It didn’t seem like Stephanie MacGregor was in trouble. The 40-year-old fundraising consultant pulls in $85,500 annually, owns a condo in Ottawa, and has only one dependent: her five-year-old daughter.
But a few years ago, she had a wake-up call when a friend pushed her to track her debt on a spreadsheet.
How can one not be aware of their debt? I guess if one doesn't bother paying it off, then it's easy to lose track. Thank you, compound interest!
Mortgage aside, her $50,000 in debt was spread over four credit cards and three lines of credit. She paid her bills as they came in and had an RRSP, but she dipped into it.
Holy Schnikes! She ought to get Christmas cards from Visa and MasterCard.
When I lived in Saudi Arabia, my dad gave me one Saudi riyal for each day I attended school. That's about US$1.25 for a week. Unlike my siblings, who also got this luxurious pocket money, I would actually save the pennies. They would spend it on junk food at school; I would take my own lunch from home.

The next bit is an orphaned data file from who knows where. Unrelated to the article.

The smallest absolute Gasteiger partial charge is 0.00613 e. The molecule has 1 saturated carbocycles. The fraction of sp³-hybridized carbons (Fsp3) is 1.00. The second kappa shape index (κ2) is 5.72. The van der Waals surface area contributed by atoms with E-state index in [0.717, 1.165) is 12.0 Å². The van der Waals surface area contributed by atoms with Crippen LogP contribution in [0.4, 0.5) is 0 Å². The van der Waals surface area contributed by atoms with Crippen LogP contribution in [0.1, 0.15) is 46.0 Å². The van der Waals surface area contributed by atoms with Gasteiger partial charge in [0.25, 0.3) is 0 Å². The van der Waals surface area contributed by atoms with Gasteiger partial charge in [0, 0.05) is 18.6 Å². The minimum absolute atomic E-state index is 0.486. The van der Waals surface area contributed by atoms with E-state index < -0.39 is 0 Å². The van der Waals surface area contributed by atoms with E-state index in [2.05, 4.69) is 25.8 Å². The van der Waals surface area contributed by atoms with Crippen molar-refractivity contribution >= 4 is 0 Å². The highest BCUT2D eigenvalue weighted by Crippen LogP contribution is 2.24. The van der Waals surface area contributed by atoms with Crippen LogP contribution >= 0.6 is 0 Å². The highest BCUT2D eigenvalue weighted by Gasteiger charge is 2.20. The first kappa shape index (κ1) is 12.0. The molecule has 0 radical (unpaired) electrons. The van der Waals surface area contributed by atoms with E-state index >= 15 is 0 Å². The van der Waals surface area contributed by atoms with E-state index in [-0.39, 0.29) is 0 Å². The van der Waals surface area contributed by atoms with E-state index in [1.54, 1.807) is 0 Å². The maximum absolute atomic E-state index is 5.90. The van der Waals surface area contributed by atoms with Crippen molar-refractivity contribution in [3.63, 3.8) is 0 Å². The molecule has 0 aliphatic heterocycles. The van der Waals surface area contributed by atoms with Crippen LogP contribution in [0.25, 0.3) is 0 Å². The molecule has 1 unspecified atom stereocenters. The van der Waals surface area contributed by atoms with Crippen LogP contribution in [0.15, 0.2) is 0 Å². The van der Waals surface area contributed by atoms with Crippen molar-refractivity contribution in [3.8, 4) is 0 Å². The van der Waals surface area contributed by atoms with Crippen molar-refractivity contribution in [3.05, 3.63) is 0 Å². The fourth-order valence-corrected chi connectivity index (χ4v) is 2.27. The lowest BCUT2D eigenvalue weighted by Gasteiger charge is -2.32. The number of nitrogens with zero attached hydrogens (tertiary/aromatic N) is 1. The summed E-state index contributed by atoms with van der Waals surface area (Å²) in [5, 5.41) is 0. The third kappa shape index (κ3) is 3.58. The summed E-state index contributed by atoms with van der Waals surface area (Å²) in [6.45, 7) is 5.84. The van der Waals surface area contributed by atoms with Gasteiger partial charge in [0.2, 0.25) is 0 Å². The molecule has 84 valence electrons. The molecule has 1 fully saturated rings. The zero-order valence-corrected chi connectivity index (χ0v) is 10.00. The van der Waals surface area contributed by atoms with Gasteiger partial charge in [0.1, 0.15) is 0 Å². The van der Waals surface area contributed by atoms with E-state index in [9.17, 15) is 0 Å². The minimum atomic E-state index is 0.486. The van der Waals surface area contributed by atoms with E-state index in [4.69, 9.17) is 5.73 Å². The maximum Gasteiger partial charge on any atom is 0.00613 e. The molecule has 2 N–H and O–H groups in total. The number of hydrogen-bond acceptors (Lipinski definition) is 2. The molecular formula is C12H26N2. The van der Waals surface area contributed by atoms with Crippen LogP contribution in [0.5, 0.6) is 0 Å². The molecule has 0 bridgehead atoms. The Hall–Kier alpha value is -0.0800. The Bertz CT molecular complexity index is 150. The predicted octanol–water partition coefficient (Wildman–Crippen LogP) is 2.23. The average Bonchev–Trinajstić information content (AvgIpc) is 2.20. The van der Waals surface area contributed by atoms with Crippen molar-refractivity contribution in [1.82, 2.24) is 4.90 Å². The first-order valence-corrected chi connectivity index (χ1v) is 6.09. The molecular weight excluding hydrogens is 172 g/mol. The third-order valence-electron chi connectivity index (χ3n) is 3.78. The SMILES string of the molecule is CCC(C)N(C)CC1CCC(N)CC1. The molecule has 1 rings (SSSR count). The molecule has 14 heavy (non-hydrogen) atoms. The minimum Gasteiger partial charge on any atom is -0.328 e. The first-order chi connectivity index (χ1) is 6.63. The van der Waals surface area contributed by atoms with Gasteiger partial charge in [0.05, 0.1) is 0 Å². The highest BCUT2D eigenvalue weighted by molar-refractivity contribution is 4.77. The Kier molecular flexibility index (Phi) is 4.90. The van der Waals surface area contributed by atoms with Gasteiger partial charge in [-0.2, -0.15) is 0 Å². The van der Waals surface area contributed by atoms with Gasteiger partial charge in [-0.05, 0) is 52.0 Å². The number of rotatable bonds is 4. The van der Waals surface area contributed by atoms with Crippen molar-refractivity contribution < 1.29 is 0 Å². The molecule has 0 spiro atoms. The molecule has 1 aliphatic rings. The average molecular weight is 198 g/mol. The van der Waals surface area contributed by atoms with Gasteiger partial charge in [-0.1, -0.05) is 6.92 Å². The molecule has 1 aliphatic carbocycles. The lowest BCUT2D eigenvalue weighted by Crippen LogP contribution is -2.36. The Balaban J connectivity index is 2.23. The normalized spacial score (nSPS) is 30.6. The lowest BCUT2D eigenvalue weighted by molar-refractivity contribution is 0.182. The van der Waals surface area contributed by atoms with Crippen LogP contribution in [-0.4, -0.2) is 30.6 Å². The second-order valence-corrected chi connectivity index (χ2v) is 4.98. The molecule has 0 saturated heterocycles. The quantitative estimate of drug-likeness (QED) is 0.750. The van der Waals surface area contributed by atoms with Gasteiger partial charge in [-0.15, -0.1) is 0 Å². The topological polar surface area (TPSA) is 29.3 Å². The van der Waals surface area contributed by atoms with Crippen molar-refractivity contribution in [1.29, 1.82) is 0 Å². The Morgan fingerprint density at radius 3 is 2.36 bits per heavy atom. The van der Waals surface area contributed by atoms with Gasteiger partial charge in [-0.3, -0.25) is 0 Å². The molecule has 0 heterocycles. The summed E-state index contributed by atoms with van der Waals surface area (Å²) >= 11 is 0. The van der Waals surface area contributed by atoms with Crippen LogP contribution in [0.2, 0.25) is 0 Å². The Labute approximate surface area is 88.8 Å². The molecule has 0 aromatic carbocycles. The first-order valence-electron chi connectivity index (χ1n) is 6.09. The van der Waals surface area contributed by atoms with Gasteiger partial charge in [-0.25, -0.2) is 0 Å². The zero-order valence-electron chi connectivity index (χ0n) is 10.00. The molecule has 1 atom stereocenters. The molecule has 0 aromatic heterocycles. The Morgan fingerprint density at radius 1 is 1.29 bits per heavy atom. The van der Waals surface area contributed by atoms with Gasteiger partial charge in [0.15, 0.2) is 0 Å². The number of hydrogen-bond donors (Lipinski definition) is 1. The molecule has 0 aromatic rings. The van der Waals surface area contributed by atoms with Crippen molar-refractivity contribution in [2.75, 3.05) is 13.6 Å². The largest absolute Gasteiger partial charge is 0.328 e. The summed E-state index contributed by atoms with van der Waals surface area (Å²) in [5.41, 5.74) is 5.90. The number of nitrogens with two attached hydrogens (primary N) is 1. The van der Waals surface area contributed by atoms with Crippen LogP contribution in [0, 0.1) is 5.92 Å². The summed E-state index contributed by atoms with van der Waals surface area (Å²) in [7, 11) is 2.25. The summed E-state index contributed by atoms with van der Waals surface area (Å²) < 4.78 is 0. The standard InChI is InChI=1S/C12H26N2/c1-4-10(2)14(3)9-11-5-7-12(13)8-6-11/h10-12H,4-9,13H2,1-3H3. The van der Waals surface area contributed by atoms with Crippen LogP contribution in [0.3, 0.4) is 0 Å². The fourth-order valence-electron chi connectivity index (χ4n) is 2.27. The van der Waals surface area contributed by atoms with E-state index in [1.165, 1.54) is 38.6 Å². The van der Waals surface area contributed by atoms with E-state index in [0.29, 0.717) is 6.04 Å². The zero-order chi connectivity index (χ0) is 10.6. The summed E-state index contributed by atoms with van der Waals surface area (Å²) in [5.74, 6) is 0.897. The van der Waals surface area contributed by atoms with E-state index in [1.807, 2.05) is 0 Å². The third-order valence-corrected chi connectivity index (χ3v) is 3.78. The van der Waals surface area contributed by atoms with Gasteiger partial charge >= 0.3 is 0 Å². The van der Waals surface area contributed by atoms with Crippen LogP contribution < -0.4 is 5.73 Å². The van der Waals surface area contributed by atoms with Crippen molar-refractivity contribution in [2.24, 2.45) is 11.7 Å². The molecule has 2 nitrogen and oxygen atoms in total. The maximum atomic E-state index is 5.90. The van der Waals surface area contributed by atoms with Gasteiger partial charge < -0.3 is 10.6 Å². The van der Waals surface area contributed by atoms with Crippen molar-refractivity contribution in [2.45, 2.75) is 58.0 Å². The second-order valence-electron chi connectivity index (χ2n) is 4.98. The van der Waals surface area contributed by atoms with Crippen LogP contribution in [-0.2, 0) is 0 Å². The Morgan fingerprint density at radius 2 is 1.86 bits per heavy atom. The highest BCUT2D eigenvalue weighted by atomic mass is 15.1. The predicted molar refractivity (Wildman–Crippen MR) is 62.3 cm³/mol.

Why did I save? Well, we used to visit our relatives in Pakistan once a year. There, my saved riyals could buy a lot more. I would rent movies, buy magazines, detective novels, music, food from street vendors and -- my personal favorite -- play arcade games. By saving my pocket money for one week in Saudi Arabia, I could buy around 60 coins at a Pakistani arcade!
Strangely, my siblings didn't pick up on this simple concept. Now, I know that my behavior was abnormal. They, like too many people, couldn't delay gratification or think long term. Of course, I might have expected too much; at the time, we were pre-teens.
That's why it's stunning to read of people who after going through university still don't get the basic idea: save and live within your means.